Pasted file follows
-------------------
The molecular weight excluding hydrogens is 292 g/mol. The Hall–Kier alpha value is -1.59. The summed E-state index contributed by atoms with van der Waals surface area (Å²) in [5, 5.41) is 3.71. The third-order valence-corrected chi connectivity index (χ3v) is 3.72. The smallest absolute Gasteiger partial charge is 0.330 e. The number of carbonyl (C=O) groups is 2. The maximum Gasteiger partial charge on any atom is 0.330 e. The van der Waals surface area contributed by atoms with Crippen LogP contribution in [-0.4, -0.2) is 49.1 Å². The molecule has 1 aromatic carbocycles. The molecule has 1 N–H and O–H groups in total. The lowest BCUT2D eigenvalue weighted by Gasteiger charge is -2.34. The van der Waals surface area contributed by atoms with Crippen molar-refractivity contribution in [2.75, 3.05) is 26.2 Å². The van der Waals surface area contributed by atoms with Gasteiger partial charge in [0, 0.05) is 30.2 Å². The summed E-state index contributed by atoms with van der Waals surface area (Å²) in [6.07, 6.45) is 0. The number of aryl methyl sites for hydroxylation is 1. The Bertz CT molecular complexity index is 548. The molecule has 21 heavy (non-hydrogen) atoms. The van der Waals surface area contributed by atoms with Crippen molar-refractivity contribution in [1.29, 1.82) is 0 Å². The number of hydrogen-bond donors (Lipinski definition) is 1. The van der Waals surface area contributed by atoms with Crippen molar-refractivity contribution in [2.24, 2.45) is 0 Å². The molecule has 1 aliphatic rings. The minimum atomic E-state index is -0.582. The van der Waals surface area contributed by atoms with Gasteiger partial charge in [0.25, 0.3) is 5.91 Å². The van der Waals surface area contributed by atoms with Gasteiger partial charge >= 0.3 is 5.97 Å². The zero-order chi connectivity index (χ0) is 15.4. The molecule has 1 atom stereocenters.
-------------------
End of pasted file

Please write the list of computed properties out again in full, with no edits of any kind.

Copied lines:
The molecular weight excluding hydrogens is 292 g/mol. The Hall–Kier alpha value is -1.59. The summed E-state index contributed by atoms with van der Waals surface area (Å²) in [5, 5.41) is 3.71. The third-order valence-corrected chi connectivity index (χ3v) is 3.72. The smallest absolute Gasteiger partial charge is 0.330 e. The number of carbonyl (C=O) groups is 2. The maximum Gasteiger partial charge on any atom is 0.330 e. The van der Waals surface area contributed by atoms with Crippen LogP contribution in [-0.4, -0.2) is 49.1 Å². The molecule has 1 aromatic carbocycles. The molecule has 1 N–H and O–H groups in total. The lowest BCUT2D eigenvalue weighted by Gasteiger charge is -2.34. The van der Waals surface area contributed by atoms with Crippen molar-refractivity contribution in [2.75, 3.05) is 26.2 Å². The van der Waals surface area contributed by atoms with Gasteiger partial charge in [0, 0.05) is 30.2 Å². The summed E-state index contributed by atoms with van der Waals surface area (Å²) in [6.07, 6.45) is 0. The number of aryl methyl sites for hydroxylation is 1. The Bertz CT molecular complexity index is 548. The molecule has 21 heavy (non-hydrogen) atoms. The van der Waals surface area contributed by atoms with Crippen molar-refractivity contribution in [1.29, 1.82) is 0 Å². The number of hydrogen-bond donors (Lipinski definition) is 1. The van der Waals surface area contributed by atoms with Crippen molar-refractivity contribution in [2.24, 2.45) is 0 Å². The molecule has 1 aliphatic rings. The minimum atomic E-state index is -0.582. The van der Waals surface area contributed by atoms with Gasteiger partial charge in [0.25, 0.3) is 5.91 Å². The van der Waals surface area contributed by atoms with Gasteiger partial charge >= 0.3 is 5.97 Å². The zero-order chi connectivity index (χ0) is 15.4. The molecule has 1 atom stereocenters.